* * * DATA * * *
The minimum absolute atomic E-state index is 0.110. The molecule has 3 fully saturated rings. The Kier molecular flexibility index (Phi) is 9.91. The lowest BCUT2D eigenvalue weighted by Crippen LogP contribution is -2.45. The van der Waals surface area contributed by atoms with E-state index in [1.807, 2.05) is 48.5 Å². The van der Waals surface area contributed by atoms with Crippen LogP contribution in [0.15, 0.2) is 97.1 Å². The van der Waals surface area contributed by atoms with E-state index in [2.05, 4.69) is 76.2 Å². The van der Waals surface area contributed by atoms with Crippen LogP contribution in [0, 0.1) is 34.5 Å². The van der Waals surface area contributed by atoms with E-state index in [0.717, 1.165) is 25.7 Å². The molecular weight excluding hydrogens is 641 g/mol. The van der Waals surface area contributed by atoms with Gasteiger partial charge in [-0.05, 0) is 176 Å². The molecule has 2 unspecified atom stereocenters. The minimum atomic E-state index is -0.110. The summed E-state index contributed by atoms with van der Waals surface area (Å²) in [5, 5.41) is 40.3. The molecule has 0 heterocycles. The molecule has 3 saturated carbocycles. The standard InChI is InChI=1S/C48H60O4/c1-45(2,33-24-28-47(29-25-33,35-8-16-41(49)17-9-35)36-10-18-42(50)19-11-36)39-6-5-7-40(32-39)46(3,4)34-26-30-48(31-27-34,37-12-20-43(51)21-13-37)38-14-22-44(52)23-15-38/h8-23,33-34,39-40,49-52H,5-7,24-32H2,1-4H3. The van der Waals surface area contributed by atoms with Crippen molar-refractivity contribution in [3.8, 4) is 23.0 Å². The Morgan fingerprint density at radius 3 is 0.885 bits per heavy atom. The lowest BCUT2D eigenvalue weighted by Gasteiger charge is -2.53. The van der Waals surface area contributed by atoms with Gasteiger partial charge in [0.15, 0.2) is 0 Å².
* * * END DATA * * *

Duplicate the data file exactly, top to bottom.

The minimum absolute atomic E-state index is 0.110. The molecule has 3 fully saturated rings. The Kier molecular flexibility index (Phi) is 9.91. The lowest BCUT2D eigenvalue weighted by Crippen LogP contribution is -2.45. The van der Waals surface area contributed by atoms with E-state index in [1.807, 2.05) is 48.5 Å². The van der Waals surface area contributed by atoms with Crippen LogP contribution in [0.15, 0.2) is 97.1 Å². The van der Waals surface area contributed by atoms with E-state index in [2.05, 4.69) is 76.2 Å². The van der Waals surface area contributed by atoms with Crippen LogP contribution in [0, 0.1) is 34.5 Å². The van der Waals surface area contributed by atoms with E-state index in [0.717, 1.165) is 25.7 Å². The molecular weight excluding hydrogens is 641 g/mol. The van der Waals surface area contributed by atoms with Gasteiger partial charge in [-0.05, 0) is 176 Å². The molecule has 2 unspecified atom stereocenters. The minimum atomic E-state index is -0.110. The summed E-state index contributed by atoms with van der Waals surface area (Å²) in [5, 5.41) is 40.3. The molecule has 0 heterocycles. The molecule has 3 saturated carbocycles. The standard InChI is InChI=1S/C48H60O4/c1-45(2,33-24-28-47(29-25-33,35-8-16-41(49)17-9-35)36-10-18-42(50)19-11-36)39-6-5-7-40(32-39)46(3,4)34-26-30-48(31-27-34,37-12-20-43(51)21-13-37)38-14-22-44(52)23-15-38/h8-23,33-34,39-40,49-52H,5-7,24-32H2,1-4H3. The van der Waals surface area contributed by atoms with Crippen molar-refractivity contribution in [3.8, 4) is 23.0 Å². The Morgan fingerprint density at radius 3 is 0.885 bits per heavy atom. The lowest BCUT2D eigenvalue weighted by Gasteiger charge is -2.53. The van der Waals surface area contributed by atoms with Gasteiger partial charge in [0.15, 0.2) is 0 Å².